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Goodbye to the VAR: Those were 14 good years

February 15, 2016
Martyn Top, employment law specialist, Höcker Advocaten, Netherlands

Hocker-logoThe Declaration of Independent Contractor Status (Verklaring Arbeidsrelatie, ‘VAR’) was introduced on 1 January 2002. The VAR has been in its current form since 1 January 2005. If the contractor submitted a ‘VAR WUO’ (VAR with respect to profits from business activities) or ‘VAR DGA’ (VAR with respect to income from activities at the company’s risk and expense), the commissioning party could trust that it would not have to pay payroll taxes or social security contributions. In the legal jargon, the VAR had an ‘indemnifying effect’. The Dutch Tax and Customs Administration issued the VAR WUO and VAR DGA without much fuss, and it hardly monitored the situation at all. Having obtained the status of independent contractor, small businesses (self-employed workers without employees) were able to take advantage of numerous tax facilities.

Bogus self-employment and the Assessment of Employment Relationships (Deregulation) Act
In the Tax and Customs Administration’s and government’s view, the VAR came to be misused over time. People who were not really self-employed were said to be wrongly taking advantage of the VAR WUO and VAR DGA. This was but an impression, by the way, as there are no figures on the nature and scope of this ‘bogus self-employment’. All the same, this caused the government to reform the system and to introduce the draft bill on Assessment of Employment Relationships (Deregulation) (Deregulering Beoordeling Arbeidsrelaties, ‘DBA’).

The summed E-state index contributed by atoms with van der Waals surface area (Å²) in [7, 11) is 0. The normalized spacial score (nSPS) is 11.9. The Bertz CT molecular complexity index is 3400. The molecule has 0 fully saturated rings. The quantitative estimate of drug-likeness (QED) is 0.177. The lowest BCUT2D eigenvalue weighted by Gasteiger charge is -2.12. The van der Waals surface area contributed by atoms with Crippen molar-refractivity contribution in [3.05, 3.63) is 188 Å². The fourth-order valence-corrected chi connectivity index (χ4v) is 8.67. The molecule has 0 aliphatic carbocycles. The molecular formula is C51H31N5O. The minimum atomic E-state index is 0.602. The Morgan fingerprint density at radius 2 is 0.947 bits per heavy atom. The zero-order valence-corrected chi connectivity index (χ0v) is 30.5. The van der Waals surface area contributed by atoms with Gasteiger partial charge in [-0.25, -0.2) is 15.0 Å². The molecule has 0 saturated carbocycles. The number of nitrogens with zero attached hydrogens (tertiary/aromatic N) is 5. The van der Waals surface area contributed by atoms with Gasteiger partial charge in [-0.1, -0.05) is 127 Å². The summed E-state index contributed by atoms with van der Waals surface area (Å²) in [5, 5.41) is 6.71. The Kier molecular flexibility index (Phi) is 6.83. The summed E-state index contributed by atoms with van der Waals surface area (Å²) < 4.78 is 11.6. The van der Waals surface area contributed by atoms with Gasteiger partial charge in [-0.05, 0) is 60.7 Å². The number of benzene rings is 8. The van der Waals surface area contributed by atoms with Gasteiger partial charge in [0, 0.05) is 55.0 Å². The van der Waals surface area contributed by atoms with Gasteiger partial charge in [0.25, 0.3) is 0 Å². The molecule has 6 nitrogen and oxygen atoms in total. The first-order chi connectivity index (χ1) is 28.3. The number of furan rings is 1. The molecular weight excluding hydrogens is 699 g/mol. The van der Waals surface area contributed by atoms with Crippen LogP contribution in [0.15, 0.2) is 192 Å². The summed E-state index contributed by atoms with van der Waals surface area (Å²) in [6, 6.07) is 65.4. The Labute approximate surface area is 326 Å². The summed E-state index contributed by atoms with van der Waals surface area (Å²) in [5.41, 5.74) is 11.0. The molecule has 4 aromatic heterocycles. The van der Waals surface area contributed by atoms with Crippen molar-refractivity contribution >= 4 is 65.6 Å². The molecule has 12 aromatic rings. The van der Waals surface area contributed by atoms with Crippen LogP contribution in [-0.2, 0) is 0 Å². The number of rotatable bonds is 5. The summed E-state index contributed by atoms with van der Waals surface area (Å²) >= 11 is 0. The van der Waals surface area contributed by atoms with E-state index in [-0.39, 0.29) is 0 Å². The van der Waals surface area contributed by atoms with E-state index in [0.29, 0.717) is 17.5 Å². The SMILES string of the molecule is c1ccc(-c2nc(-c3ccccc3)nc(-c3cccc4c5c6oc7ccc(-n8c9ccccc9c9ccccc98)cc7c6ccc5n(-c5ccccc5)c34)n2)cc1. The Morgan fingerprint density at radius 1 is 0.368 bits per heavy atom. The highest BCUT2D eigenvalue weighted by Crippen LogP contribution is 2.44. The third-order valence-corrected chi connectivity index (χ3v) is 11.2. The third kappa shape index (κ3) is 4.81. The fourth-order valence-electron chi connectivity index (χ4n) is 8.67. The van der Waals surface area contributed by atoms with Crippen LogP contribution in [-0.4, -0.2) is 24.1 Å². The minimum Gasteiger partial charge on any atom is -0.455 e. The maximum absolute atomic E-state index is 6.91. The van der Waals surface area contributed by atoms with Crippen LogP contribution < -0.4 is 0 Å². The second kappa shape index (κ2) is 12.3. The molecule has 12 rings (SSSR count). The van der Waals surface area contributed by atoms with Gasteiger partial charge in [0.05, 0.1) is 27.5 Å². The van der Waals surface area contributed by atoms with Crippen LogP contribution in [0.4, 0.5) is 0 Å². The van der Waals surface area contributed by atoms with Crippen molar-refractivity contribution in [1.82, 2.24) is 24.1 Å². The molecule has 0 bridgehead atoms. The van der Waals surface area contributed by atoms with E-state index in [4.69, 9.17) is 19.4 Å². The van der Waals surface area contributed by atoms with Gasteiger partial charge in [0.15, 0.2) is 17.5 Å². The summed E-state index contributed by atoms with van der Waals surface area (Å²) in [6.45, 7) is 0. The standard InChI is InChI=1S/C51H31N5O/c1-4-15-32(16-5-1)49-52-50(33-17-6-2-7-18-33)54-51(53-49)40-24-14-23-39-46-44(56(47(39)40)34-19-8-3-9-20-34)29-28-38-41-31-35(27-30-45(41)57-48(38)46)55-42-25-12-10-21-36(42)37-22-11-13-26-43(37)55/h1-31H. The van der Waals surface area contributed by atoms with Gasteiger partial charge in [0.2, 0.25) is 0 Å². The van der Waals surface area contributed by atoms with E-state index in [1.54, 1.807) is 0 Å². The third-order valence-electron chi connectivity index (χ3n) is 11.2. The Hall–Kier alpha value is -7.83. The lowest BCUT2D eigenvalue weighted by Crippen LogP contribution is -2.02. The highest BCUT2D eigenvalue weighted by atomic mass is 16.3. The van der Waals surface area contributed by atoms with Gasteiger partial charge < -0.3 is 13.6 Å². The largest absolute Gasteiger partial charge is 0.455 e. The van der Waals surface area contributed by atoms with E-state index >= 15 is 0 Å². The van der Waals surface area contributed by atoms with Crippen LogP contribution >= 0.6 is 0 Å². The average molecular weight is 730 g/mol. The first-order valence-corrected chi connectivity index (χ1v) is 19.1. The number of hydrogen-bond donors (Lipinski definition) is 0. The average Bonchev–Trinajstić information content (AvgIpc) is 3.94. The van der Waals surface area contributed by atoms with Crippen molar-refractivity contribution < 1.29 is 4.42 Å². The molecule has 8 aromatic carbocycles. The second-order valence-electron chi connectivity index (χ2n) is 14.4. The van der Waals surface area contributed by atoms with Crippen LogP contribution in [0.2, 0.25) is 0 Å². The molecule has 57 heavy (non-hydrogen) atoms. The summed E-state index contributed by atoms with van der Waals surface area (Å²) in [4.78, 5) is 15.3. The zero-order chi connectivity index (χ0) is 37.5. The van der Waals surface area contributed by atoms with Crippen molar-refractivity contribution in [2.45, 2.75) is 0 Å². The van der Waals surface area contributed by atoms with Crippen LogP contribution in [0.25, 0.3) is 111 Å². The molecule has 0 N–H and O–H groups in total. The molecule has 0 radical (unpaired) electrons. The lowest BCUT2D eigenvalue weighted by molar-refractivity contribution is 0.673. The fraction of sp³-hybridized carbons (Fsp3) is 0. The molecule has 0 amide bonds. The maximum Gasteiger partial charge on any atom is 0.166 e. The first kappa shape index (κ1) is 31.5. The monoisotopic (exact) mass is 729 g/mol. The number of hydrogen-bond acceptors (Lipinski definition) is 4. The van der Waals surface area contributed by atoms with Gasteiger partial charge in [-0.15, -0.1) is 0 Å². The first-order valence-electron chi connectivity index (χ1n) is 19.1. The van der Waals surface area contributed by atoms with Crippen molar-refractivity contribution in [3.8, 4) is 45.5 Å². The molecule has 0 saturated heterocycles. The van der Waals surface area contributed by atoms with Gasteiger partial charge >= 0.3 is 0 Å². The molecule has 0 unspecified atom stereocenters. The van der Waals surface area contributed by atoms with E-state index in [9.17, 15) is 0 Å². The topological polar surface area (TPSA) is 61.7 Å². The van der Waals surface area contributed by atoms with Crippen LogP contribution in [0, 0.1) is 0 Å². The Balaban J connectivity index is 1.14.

Model agreements
The bill was passed by the Upper House of Parliament on 2 February 2016 and will take effect on 1 May 2016. The DBA eliminated the VAR. Instead, parties will now to have to work with ‘model agreements’. By using one of the model agreements approved by the Tax and Customs Administration, the commissioning party will be assured of not having to pay payroll taxes or social security contributions on the payments made to the contractor.

If an approved agreement is not used, the financial consequences may be considerable. The most important consequence is that the tax authorities can retroactively characterise a work relationship as employment. The commissioning party will then be faced with an additional tax assessment (which cannot be recovered from the contractor!) in the form of a final levy.

Submission of agreements
The risk of additional assessments will probably spur most commissioning parties to (1) use a model agreement published by the tax authorities or (2) submit to the tax authorities a draft agreement formulated by themselves. Be aware that the tax authorities will earmark the agreements approved. If an agreement which differs from the approved model is used, the commissioning party will not obtain the assurance it seeks. Any changes to an agreement, however limited, should therefore be submitted to the Tax and Customs Administration again for approval. The next question is how quickly the tax authorities will handle these requests. To avoid tax-related surprises during the course of a cooperative arrangement, the agreement should be submitted to the tax authorities beforehand. Some commissioning parties will opt to make a list of all forms of cooperation with self-employed individuals within the company, articulate these in individual agreements and then present the entire package to the Tax and Customs Administration as soon as possible. The DBA in any event provides a good reason to examine the use of self-employed individuals within the organisation.

If you’d like to know more about the DBA and its impact on your organisation, please contact one of our employment lawyers.